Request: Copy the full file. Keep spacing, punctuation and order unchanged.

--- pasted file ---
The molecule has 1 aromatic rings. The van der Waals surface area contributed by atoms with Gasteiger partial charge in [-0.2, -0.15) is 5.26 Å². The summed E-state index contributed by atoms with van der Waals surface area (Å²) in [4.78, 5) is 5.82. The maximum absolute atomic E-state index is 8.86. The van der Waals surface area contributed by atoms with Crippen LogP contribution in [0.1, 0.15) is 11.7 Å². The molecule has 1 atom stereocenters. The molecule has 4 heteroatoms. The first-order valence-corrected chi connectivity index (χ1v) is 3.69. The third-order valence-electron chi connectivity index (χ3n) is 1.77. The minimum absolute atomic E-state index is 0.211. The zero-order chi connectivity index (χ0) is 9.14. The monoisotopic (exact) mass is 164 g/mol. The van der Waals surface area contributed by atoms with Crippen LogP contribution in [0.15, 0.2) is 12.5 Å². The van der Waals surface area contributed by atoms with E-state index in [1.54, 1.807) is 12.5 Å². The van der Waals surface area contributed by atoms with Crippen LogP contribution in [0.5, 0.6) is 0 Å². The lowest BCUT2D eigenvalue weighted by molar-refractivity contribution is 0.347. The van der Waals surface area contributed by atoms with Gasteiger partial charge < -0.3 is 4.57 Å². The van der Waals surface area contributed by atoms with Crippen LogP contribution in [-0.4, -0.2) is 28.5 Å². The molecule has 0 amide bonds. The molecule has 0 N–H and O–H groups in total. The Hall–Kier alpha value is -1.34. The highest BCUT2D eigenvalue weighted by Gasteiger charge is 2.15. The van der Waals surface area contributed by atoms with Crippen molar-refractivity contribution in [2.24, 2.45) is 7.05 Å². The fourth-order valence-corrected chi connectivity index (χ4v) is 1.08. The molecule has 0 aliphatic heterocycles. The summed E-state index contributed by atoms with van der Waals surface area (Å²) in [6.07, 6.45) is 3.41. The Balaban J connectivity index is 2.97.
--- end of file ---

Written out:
The molecule has 1 aromatic rings. The van der Waals surface area contributed by atoms with Gasteiger partial charge in [-0.2, -0.15) is 5.26 Å². The summed E-state index contributed by atoms with van der Waals surface area (Å²) in [4.78, 5) is 5.82. The maximum absolute atomic E-state index is 8.86. The van der Waals surface area contributed by atoms with Crippen LogP contribution in [0.1, 0.15) is 11.7 Å². The molecule has 1 atom stereocenters. The molecule has 4 heteroatoms. The first-order valence-corrected chi connectivity index (χ1v) is 3.69. The third-order valence-electron chi connectivity index (χ3n) is 1.77. The minimum absolute atomic E-state index is 0.211. The zero-order chi connectivity index (χ0) is 9.14. The monoisotopic (exact) mass is 164 g/mol. The van der Waals surface area contributed by atoms with Crippen LogP contribution in [0.15, 0.2) is 12.5 Å². The van der Waals surface area contributed by atoms with E-state index in [1.54, 1.807) is 12.5 Å². The van der Waals surface area contributed by atoms with Crippen LogP contribution in [0.5, 0.6) is 0 Å². The lowest BCUT2D eigenvalue weighted by molar-refractivity contribution is 0.347. The van der Waals surface area contributed by atoms with Gasteiger partial charge < -0.3 is 4.57 Å². The van der Waals surface area contributed by atoms with Crippen LogP contribution in [-0.4, -0.2) is 28.5 Å². The molecule has 0 amide bonds. The molecule has 0 N–H and O–H groups in total. The Hall–Kier alpha value is -1.34. The highest BCUT2D eigenvalue weighted by Gasteiger charge is 2.15. The van der Waals surface area contributed by atoms with Crippen molar-refractivity contribution in [2.24, 2.45) is 7.05 Å². The fourth-order valence-corrected chi connectivity index (χ4v) is 1.08. The molecule has 0 aliphatic heterocycles. The summed E-state index contributed by atoms with van der Waals surface area (Å²) in [6.07, 6.45) is 3.41. The Balaban J connectivity index is 2.97.